NEW ALBANY — When one reads or hears about the American Civil War, there are many things that might come to mind.
Some might think of a nation divided during time of tumult and pivotal change. Others might rattle off the names of particular battle sites or who among their ancestors fought in the war. Though the Civil War affected the entire nation, local stories offer more personal insight into the lives of soldiers, and those who treated them, during that time.
New Albany is a city rich in history, and there is no shortage of it when it comes to the Civil War. Not only are there many stories pertaining to the Union soldiers who went to battle, but there is also a wealth of information about the hospitals that treated those who were injured.
On Tuesday at the Floyd County Public Library, the Floyd County Historical Society hosted a program featuring guest speaker and former New Albany resident, Kraig McNutt. McNutt joined the meeting from the Fort Worth/Dallas area of Texas via Zoom. During his presentation, he showed slides containing information and statistics about the military hospitals that were functioning in New Albany during the Civil War.
McNutt has collaborated with David Barksdale, the leader of the historical society, and Pamela Peters, who assisted him with his research. McNutt gathered all the data for his research by reading every single issue of The New Albany Daily Ledger, the city’s wartime newspaper. There were 11 official hospital sites in New Albany, including the current site of hospital number nine, Woodward Hall, which is still standing and a popular site today. Barksdale said there are at least three other locations where the buildings are still standing.
Because New Albany was one of a handful of secondary sites of the upper half of the central nervous system for the Western Theater, there was a great need for facilities across the city. Those sites also received lots of support from the surrounding communities, and overall, the hospitals were considered a model system.
The first three were in public schools, which put a bit of strain on the educational system.
“Mothers wanted their children to go back to school…No one knew when the war would be over,” McNutt said regarding the uncertainties brought by the war.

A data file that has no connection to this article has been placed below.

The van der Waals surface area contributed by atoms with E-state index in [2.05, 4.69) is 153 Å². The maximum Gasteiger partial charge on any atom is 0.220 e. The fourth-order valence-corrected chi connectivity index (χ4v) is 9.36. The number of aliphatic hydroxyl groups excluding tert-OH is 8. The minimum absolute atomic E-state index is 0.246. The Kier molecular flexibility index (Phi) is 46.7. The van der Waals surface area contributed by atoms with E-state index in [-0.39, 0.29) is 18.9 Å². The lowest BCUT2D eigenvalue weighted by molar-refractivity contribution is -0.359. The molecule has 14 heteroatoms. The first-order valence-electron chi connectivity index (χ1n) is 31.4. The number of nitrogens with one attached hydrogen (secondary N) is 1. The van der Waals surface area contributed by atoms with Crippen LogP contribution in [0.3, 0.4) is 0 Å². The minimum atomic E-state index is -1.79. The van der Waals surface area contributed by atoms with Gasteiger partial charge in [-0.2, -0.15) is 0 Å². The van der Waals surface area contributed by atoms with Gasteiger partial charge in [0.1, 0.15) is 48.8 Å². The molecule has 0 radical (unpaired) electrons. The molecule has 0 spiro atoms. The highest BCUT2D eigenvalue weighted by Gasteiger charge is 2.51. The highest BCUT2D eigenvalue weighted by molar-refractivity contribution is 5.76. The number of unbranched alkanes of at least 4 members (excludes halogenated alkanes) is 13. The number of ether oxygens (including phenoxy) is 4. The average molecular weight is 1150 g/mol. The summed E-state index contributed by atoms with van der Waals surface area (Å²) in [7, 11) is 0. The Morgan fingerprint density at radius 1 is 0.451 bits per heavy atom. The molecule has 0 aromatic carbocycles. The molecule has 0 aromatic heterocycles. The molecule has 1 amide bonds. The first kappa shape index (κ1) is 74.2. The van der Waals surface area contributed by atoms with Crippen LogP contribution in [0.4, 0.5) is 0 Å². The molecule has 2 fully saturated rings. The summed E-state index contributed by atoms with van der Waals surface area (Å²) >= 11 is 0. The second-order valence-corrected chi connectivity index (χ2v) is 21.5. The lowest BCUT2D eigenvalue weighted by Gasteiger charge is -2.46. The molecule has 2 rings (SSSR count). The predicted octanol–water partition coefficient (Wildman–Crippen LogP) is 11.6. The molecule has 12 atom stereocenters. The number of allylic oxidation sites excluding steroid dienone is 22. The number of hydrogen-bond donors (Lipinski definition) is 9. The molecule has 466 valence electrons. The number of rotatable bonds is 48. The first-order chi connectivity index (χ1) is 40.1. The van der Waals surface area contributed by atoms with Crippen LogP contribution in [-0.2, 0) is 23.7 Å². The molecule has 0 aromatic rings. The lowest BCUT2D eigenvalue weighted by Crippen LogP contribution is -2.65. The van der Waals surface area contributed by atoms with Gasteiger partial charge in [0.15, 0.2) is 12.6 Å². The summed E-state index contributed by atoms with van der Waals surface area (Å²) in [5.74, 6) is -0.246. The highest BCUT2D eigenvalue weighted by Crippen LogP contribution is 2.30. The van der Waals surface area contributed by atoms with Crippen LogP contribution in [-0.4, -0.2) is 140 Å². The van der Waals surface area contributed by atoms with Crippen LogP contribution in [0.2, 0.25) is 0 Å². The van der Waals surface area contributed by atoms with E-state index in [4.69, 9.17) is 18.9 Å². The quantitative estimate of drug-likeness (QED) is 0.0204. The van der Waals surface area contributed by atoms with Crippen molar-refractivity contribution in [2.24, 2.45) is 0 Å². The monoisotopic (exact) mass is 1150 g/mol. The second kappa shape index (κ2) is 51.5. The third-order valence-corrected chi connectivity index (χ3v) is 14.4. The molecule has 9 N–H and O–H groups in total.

Thousands of soldiers were transferred from Nashville, Tennessee, so there was a demand for more healing and convalescent facilities. That led to organizations such as The Western Sanitary Commission suppling steamboats that served as floating hospitals. One of the most notorious of the vessels was the Nashville, which was always short on supplies. Though the boat was built to accommodate 1,000 patients, it was ill-equipped to care for the 500 who were on board. That led to the steamer eventually being condemned.
Thousands of soldiers received hospital treatment in New Albany, including African American soldiers, who were sent to two separate hospitals. They also treated Confederate prisoners of war. While that was met with a certain amount of controversy at the time, it is still an important part of New Albany’s history.
McNutt provided some slides that showed the rising and falling numbers of patients at each facility. He also included a graph containing the number of soldiers from the New Albany Hospital Aggregate ranging from mid-October 1862 through early January 1865. The largest spike increase was between the Battle of Perryville and the Battle of Stones River with the accumulation of 600 more patients. In addition, there were also significant shifts in the number of soldiers, including a sharp decrease to just a little over 600 patients during mid-September in 1863. The New Albany hospital system peaked at 1,605 soldiers for its busiest month and treated a total of over 10,000 soldiers from 1862 to 1865.
“Those are the actual numbers,” McNutt said of all the statistics he had gathered.
As with any war or conflict, some of the most touching stories come from the extra care that soldiers receive from doctors, nurses and civilians alike. McNutt told one moving account that took place during a hot July summer. Some women in New Albany provided free ice cream for wounded soldiers. Shortly after the ice cream was served, a nurse noticed a lone man in bed with the covers up to his neck. When she asked him why he wasn’t eating his ice cream, he told her to remove the blankets.
“When she lifted the blankets and discovered he lost both his arms, she fed him the ice cream,” McNutt said.
Even though New Albany is not known primarily for its Civil War history, that did not stop enthusiastic researchers like McNutt, Barksdale, and Peters from gathering and compiling research about one of the most significant wars in American history. It is because of people like them that local history is known and carried on for future generations to discover. McNutt can be reached at firstname.lastname@example.org.